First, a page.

De Magia Veterum
posted on 8/2009 By:
There are times when the music I choose to listen to and/or review makes me question if there’s a limit to my functional insanity. Very recently, I was made aware of the demented new Gnaw Their Tongues album, All The Dread Magnificence Of Perversity, and was thoroughly pleased by the sonic depravity that unfolded. However, it is another project by Mories, (the creator of Gnaw’) that crossed our desk a short while ago named De Magia Veterum that was my first introduction to this artist, and any of his music. I loosely call this racket ‘art’, but after hearing Dread…, Migdal Bavel makes a hell of a lot more sense. Even though the style of metal he pursues is different with De Magia Veterum, stimulating and then killing the senses of the listener still seems to be his main goal, and then some.
Instead of the droning, horror movie soundtrack blend Mories is known for with Gnaw', Migdal Bavel is a purely hateful display of absolutely ravenous black metal, almost coming across as wanting to be the successor of The Codex Necro by picking up the husk of what Anaal Nathrakh started out as. That same mix of harsh melody, clanging mechanics, and robotic dexterity is present here, and expanded upon with wilder tremolo, and much more unorthodox structure. Even when breathing its greatest fire, ridiculously extreme tunes such as “Zaota,” “Rapture,” and the explosive opening track "The Confusion Of Tongues" still retain a sense of purpose, composition, and mood. There is nothing safe or friendly about this disc in any way, through Mach-10 programmed blasts, jarringly abrupt chord changes, and larynx shredding screams, De Magia Veterum only exists to turn you into bloody hamburger.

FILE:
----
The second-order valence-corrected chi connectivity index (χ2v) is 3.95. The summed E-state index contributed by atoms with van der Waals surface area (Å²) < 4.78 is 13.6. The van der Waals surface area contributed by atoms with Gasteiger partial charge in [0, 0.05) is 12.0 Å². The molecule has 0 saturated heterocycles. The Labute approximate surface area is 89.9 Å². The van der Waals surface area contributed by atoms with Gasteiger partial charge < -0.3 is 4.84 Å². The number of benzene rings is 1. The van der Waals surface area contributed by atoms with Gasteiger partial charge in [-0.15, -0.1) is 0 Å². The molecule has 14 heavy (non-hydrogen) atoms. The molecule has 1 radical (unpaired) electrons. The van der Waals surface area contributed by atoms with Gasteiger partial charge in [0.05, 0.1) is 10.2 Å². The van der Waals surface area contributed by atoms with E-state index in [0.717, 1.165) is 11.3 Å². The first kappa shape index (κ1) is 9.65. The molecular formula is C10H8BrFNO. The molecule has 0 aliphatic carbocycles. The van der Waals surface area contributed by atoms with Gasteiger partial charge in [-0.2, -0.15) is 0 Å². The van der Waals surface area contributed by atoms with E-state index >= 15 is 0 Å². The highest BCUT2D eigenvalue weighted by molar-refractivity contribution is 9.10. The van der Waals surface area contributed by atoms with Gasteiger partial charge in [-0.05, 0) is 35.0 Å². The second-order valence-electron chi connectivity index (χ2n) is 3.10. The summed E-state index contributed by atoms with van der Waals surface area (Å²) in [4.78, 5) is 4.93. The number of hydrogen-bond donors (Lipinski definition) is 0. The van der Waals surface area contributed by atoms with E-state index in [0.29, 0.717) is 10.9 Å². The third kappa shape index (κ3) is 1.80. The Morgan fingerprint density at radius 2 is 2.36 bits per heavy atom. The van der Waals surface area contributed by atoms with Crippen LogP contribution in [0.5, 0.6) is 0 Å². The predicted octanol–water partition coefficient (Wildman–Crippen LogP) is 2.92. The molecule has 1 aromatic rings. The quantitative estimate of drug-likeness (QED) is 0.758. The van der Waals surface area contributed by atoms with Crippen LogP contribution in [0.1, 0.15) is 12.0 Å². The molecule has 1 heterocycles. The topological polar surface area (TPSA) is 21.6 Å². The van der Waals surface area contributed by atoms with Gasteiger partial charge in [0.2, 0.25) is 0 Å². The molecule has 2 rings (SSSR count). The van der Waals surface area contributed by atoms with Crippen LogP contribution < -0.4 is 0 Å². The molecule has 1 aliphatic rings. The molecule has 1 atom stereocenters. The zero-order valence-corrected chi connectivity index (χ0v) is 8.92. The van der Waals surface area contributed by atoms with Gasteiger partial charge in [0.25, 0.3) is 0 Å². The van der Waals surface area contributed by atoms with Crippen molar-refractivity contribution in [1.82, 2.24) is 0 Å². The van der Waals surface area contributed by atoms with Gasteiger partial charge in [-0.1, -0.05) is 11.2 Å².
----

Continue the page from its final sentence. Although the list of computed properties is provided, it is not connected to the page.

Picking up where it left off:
“I Am The Vine” is when the album goes from suffocating to soaring, producing a melodic flurry among the machine gun cacophony that makes for a brief and brightening highlight. The discordant nature of most of the music keeps things from venturing into a predictable maneuver of see-sawing the esoteric with the ballistic. To put it plainly, instead of sounding like a harrowing horror movie soundtrack where the victim plays hide-and-seek with their attacker, it sounds like an angry horror movie soundtrack where the victim is already caught from the onset, and it comes down to just how much torture they can endure before they die. There was never a hope for survival to begin with, and the pain never ends. It’s also wisely kept to just a shade under 38 minutes in length, and is broken up by two relatively short, simultaneously restrained and piercing interludes, that effectively break the mood just long enough to refresh the ear before launching into the next wave of merciless black metal.
Migdal Bavel is not designed for everybody, and so I can’t exactly recommend it to everyone, either. Taking the production values into consideration alone cuts out a lot of people (it’s grainy, the drums vanish sometimes, and it’s blanketed in incessant distortion), the purely nihilistic and uncompromising slant is taxing to listen to for casual observers. But for those who can appreciate or even prefer uncomfortable yet startlingly technical types of harsh, overtly dissonant extremity, De Magia Veterum has unearthed a goldmine of utter chaos that I’m confident you can gorge yourself sick over. Yet when it comes down to it, I still seriously have to question the mental stability of anyone, including myself, who finds music like this to be appealing, since it speaks directly to the lunatic within us all in a frighteningly understandable language.
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